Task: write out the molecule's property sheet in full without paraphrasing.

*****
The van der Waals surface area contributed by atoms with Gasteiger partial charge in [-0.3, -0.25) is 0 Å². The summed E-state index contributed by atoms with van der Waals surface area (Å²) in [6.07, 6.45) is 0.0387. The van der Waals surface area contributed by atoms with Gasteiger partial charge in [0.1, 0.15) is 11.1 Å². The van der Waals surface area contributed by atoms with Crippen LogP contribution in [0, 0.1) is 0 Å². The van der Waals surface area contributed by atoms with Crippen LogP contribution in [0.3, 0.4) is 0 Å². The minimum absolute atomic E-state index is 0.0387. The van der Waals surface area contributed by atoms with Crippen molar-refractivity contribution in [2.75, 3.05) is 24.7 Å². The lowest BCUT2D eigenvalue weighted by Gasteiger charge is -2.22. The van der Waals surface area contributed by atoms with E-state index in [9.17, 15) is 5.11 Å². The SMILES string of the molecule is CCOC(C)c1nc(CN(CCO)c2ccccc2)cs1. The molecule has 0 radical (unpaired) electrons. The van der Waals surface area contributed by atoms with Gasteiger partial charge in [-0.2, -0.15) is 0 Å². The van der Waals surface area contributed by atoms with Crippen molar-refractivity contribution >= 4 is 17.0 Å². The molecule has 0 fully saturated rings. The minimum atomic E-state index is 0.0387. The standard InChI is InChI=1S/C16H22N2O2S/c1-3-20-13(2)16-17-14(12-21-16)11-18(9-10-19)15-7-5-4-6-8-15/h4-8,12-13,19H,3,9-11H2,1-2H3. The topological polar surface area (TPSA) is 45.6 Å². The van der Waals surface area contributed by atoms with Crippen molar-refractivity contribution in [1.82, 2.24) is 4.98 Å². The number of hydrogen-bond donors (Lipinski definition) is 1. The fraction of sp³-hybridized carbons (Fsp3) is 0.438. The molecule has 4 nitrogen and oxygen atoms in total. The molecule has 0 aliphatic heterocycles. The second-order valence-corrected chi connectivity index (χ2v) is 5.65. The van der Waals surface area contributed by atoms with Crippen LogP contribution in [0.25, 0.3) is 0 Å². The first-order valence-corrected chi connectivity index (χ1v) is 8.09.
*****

The van der Waals surface area contributed by atoms with Gasteiger partial charge in [-0.3, -0.25) is 0 Å². The summed E-state index contributed by atoms with van der Waals surface area (Å²) in [6.07, 6.45) is 0.0387. The van der Waals surface area contributed by atoms with Gasteiger partial charge in [0.1, 0.15) is 11.1 Å². The van der Waals surface area contributed by atoms with Crippen LogP contribution in [0, 0.1) is 0 Å². The van der Waals surface area contributed by atoms with Crippen LogP contribution in [0.3, 0.4) is 0 Å². The minimum absolute atomic E-state index is 0.0387. The van der Waals surface area contributed by atoms with Crippen molar-refractivity contribution in [2.75, 3.05) is 24.7 Å². The lowest BCUT2D eigenvalue weighted by Gasteiger charge is -2.22. The van der Waals surface area contributed by atoms with E-state index in [9.17, 15) is 5.11 Å². The SMILES string of the molecule is CCOC(C)c1nc(CN(CCO)c2ccccc2)cs1. The molecule has 0 radical (unpaired) electrons. The van der Waals surface area contributed by atoms with Gasteiger partial charge in [-0.2, -0.15) is 0 Å². The van der Waals surface area contributed by atoms with Crippen molar-refractivity contribution >= 4 is 17.0 Å². The molecule has 0 fully saturated rings. The minimum atomic E-state index is 0.0387. The standard InChI is InChI=1S/C16H22N2O2S/c1-3-20-13(2)16-17-14(12-21-16)11-18(9-10-19)15-7-5-4-6-8-15/h4-8,12-13,19H,3,9-11H2,1-2H3. The topological polar surface area (TPSA) is 45.6 Å². The van der Waals surface area contributed by atoms with Crippen molar-refractivity contribution in [1.82, 2.24) is 4.98 Å². The number of hydrogen-bond donors (Lipinski definition) is 1. The fraction of sp³-hybridized carbons (Fsp3) is 0.438. The molecule has 4 nitrogen and oxygen atoms in total. The molecule has 0 aliphatic heterocycles. The second-order valence-corrected chi connectivity index (χ2v) is 5.65. The van der Waals surface area contributed by atoms with Crippen LogP contribution in [0.25, 0.3) is 0 Å². The first-order valence-corrected chi connectivity index (χ1v) is 8.09.